It was 11 years ago that another American great, Pete Sampras, came to Qatar, raising lot of expectations among the fans, only to crash out in the first round. Though Sampras went on to become one of the greatest players in the world, some disappointed tennis fans in Doha, at least in private conversations, had raised questions about his commitment to Qatar Open. Some others went one step further, saying it was only the hefty appearance money that lured him to Qatar.

It was the same sense of disappointment that prevailed among the tennis fans as Roddick crashed out, without offering even a semblance of a fight.

Roddick was the fifth among the top eight seeds to get knocked out of the tournament – Rainer Schuttler, the number two from Germany, Mark Philippoussis, the number four from Australia, Nicolas Massu, the number five from Chile and Younes El Aynaoui, the number six from Morocco were the others who fell by the wayside inside the first two days.

Only three seeds — fourth-seeded Frenchman Sebastien Grosjean, seventh-seeded Tim Henman of Britain and eight-seeded Augustin Callieri of Argentina — remain in the fray.

Bjorkman broke the 21-year-old Roddick in the sixth game of the first set to go 4-2 up and then held serve to clinch it 6-3.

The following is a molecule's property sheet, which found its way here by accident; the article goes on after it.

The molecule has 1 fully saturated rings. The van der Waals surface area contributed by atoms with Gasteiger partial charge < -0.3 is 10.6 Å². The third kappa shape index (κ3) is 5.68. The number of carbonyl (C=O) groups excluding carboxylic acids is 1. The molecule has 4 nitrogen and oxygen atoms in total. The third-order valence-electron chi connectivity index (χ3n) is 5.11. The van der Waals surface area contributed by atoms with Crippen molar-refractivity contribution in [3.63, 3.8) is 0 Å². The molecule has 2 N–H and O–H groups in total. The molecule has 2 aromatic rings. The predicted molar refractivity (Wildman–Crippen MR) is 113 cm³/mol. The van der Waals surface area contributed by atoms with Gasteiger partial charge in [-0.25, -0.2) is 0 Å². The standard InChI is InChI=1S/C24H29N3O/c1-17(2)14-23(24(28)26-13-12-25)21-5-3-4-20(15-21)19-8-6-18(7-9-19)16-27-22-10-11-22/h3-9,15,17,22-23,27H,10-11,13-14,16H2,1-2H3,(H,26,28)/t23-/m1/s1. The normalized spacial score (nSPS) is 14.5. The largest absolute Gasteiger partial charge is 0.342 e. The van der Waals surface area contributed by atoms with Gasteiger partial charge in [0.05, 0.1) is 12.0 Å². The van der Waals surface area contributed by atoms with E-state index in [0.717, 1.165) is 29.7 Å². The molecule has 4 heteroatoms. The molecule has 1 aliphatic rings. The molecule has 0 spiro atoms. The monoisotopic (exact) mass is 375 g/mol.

Although the second set was more competitive, Bjorkman always held the upper hand and advanced to the net at every opportunity..

Roddick, the top seed, saved two match points in the ninth game before ninth-seeded Bjorkman served out for the match 6-4.

Bjorkman made no mistakes at all while everything went wrong for the American, who appeared a man in a hurry.

Roddick often couldn’t get his first service right. He also returned poorly, often offering his 31-year-old rival simple opportunities to come up winners as he liked.

Bjokrman won the first set in 31 minutes and had seven aces against Roddick’s four.

In the second set, Bjorkman broke Roddick in the first game when the American double-faulted after Roddick’s long return put the Swede on advantage.